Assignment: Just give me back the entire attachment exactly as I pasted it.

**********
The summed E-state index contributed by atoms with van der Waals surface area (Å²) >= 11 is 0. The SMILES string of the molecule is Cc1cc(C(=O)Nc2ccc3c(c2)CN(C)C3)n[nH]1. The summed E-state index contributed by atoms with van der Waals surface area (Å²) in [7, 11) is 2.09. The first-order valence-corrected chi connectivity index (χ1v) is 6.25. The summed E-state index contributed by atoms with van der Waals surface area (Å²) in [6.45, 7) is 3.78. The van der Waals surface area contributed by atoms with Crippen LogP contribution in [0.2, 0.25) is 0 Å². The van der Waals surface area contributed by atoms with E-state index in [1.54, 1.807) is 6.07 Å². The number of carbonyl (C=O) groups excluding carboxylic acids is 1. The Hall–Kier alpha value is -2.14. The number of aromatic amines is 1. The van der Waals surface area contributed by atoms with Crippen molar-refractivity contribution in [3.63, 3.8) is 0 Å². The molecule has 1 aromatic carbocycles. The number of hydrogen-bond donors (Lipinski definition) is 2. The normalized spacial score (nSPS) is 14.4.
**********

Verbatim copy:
The summed E-state index contributed by atoms with van der Waals surface area (Å²) >= 11 is 0. The SMILES string of the molecule is Cc1cc(C(=O)Nc2ccc3c(c2)CN(C)C3)n[nH]1. The summed E-state index contributed by atoms with van der Waals surface area (Å²) in [7, 11) is 2.09. The first-order valence-corrected chi connectivity index (χ1v) is 6.25. The summed E-state index contributed by atoms with van der Waals surface area (Å²) in [6.45, 7) is 3.78. The van der Waals surface area contributed by atoms with Crippen LogP contribution in [0.2, 0.25) is 0 Å². The van der Waals surface area contributed by atoms with E-state index in [1.54, 1.807) is 6.07 Å². The number of carbonyl (C=O) groups excluding carboxylic acids is 1. The Hall–Kier alpha value is -2.14. The number of aromatic amines is 1. The van der Waals surface area contributed by atoms with Crippen molar-refractivity contribution in [3.63, 3.8) is 0 Å². The molecule has 1 aromatic carbocycles. The number of hydrogen-bond donors (Lipinski definition) is 2. The normalized spacial score (nSPS) is 14.4.